The Lone Racer – Staying Sharp When Racing and Running Alone
By Rick Morris
Distance running is, for the most part, a solitary activity. Running and racing alone can be commonplace. For most runners, distance training involves mile after lonely mile, or for my brothers and sisters across the pond, kilometer after kilometer of companionless running. That isn’t necessarily a negative aspect of distance running. In fact, one of treasures of running is that time alone for meditation and reflection.
However, running alone can have some negative affects. There are times, especially during a competitive event or race when company and nearby competition can provide valuable benefits. Nearby competitors provide some much needed and most appreciated motivation and mental stimulation.
During most competitive distance running events you will be surrounded and motivated by many nearby runners, but there are still those times when you may find yourself running alone in a race. Extended periods of running alone are particularly common in trail running and longer events such as marathons and ultra marathons when the field begins to stretch out over the course.
Being a lone racer can present some motivation challenges, but nothing that you can’t easily overcome. Here are just a few tips to stay strong, fast and mentally sharp when you are running alone.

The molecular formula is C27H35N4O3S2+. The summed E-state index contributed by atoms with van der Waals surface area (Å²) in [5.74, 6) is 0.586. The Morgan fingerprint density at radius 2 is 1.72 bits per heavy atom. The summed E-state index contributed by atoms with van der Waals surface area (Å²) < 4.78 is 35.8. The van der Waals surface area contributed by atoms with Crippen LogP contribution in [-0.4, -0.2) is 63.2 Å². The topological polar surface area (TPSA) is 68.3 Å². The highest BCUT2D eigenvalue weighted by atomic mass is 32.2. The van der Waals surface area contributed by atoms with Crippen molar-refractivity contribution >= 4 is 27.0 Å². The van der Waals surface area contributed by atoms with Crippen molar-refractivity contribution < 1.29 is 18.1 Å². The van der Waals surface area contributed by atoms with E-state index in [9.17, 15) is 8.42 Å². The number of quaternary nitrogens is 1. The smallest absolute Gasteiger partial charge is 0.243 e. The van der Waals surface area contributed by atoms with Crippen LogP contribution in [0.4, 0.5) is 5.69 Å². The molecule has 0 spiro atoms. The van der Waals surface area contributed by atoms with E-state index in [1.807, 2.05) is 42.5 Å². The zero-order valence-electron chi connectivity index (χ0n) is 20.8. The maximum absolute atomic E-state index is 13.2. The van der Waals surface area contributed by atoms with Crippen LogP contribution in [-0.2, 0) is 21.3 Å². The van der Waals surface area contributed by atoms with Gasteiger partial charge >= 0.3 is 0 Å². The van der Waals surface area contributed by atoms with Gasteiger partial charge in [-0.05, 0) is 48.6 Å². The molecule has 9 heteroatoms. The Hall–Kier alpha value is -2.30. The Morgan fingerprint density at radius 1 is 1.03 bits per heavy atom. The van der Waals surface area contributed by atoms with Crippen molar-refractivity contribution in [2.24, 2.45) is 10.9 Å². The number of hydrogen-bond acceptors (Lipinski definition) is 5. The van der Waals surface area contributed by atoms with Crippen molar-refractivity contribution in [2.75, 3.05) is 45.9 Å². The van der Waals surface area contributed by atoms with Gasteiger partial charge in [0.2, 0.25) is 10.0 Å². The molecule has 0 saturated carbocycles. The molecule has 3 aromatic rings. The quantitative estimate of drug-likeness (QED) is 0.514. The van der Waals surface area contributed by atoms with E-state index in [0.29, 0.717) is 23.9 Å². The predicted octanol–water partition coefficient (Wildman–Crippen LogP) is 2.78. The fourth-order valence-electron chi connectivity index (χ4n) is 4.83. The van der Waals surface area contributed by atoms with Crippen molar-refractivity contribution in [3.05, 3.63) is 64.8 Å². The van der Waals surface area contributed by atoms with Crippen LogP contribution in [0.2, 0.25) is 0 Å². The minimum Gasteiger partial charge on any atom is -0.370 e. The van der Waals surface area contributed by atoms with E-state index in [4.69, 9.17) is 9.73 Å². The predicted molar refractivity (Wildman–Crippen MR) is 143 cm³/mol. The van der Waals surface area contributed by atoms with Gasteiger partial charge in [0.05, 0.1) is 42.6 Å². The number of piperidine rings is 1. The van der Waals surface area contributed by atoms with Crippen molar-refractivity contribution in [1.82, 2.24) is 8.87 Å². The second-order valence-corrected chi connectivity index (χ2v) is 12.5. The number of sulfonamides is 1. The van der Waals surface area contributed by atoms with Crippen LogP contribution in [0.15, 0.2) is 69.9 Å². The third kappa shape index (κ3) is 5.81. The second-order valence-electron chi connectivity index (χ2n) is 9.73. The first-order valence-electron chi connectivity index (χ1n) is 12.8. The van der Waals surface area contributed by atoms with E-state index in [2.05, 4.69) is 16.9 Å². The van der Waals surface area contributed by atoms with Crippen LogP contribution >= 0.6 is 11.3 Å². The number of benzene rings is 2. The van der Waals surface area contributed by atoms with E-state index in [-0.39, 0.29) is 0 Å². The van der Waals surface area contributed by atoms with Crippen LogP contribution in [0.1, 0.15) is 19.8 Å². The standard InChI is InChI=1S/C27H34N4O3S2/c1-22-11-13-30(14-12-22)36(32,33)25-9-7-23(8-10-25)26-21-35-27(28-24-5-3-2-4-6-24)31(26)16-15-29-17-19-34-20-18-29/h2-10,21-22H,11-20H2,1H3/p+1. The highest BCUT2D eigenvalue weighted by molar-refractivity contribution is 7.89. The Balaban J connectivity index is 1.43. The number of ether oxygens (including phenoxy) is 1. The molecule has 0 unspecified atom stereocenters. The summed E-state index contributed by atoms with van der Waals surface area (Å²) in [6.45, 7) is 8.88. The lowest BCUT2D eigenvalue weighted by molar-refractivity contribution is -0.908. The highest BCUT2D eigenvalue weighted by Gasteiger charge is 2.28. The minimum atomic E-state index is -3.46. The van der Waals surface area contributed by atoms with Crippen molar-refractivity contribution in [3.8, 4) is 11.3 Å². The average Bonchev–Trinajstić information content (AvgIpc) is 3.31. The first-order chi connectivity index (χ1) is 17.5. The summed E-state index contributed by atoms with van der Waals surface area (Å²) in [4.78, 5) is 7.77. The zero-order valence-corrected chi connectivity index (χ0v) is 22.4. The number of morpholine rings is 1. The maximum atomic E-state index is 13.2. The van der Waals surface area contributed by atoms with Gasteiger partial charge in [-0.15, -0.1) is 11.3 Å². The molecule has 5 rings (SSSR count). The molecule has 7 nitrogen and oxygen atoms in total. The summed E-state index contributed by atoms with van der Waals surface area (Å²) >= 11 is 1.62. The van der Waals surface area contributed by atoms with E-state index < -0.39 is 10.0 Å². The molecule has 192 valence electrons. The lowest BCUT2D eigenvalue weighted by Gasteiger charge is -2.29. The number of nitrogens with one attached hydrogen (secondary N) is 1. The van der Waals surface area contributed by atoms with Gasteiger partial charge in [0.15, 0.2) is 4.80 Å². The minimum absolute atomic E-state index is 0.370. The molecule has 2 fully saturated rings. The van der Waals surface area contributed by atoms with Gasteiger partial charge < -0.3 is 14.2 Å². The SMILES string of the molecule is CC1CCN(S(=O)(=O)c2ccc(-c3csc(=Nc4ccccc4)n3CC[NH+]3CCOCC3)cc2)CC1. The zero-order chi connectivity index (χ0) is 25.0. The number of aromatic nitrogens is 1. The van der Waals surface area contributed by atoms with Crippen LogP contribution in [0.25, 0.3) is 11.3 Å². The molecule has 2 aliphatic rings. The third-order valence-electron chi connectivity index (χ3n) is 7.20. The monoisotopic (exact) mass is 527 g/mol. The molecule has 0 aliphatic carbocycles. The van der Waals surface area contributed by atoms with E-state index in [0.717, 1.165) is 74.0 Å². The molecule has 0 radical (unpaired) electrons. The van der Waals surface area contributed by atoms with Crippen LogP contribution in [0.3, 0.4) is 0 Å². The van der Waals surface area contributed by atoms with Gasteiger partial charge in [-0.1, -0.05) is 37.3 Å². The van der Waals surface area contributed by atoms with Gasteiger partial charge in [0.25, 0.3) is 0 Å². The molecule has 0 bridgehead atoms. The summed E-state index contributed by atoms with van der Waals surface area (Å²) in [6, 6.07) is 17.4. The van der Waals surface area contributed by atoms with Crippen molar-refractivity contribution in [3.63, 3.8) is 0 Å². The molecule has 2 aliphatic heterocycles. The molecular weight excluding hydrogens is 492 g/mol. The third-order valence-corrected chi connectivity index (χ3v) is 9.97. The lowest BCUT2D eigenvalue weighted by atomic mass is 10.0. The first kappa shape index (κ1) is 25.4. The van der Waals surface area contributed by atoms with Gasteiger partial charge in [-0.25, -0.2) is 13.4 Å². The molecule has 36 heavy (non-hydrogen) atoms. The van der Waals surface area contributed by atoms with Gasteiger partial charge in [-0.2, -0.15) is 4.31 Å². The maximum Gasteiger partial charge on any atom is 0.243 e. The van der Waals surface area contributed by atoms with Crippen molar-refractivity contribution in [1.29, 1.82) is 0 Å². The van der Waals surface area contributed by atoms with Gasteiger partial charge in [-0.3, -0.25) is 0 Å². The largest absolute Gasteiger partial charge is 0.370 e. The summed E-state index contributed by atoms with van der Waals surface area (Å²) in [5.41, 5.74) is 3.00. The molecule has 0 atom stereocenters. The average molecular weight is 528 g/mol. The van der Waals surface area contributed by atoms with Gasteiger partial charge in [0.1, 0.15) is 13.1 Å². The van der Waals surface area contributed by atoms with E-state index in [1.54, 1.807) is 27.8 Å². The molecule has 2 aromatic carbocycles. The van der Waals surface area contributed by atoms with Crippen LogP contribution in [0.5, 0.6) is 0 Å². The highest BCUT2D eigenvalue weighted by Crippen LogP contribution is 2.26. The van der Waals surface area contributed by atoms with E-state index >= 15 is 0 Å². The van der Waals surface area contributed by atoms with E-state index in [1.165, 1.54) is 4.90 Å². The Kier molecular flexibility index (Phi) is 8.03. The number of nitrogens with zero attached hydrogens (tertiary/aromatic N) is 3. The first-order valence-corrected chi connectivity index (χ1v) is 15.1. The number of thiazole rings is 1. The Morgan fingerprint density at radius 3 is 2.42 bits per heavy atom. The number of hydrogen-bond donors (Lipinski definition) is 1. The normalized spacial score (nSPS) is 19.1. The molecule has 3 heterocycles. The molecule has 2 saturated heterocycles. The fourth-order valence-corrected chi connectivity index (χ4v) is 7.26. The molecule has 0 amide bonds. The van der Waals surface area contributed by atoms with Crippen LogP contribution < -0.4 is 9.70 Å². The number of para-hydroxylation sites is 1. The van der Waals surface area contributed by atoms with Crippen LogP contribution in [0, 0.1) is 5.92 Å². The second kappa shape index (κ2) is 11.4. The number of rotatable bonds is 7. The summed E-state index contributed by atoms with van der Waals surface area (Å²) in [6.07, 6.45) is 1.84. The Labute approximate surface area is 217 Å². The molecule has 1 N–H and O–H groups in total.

Go Deep Inside
There are a couple of common psychological techniques that can help keep you motivated when you are the lone racer. One of them is association. You basically begin to keep close tabs on how your body is operating. Go deep inside and pay attention to your breathing, your tension level, your mental state, your heart rate and your rate of perceived exertion. If something seems out of whack, make the necessary adjustments. Paying close attention to your body can take your mind off your loneliness.
Go Far Outside
This one is the direct opposite of association, it’s disassociation. This technique involves taking your mind completely off how you are feeling and the race situation. Instead you focus on the scenery, the environment or even an imaginary Shangri-la in your mind. This is an effective trick that can make the time and miles fly by.
Another way to stay motivated and keep up a quality pace is to focus on your running stride and mechanics. Concentrate on each and every stride you take. Feel your foot contact the ground and spring lightly back into the air. Focus on proper foot strike, posture and cadence. Not only will you stay motivated but you may even improve your pace and efficiency.
Going with the flow is a good lone racer technique, as long as you aren’t trying to catch or keep away from fellow competitors. Getting in a good running rhythm and cruising along makes for a very enjoyable and efficient race. Imagine flowing smoothly along the road with very little impact and keep up a nice steady pace. Just enjoy your run. You won’t even know you are a lone racer.
Let it Fly
Yep, I know – running at a pace that is not maintainable isn’t usually a good idea. But it can sure be fun and exhilarating. The next time you’re the lone racer why not let it fly once in a while. Pick up the pace and have some fun.
This one is my personal favorite when it comes to lone racer strategy. Take advantage of your solitude for some spiritually uplifting and mentally refreshing meditation. Distance running is really a meditative activity anyway. Mediate on whatever moves you. Or go the Buddhist route and mediate on emptiness. You will end your run happier, healthier and spiritually stronger.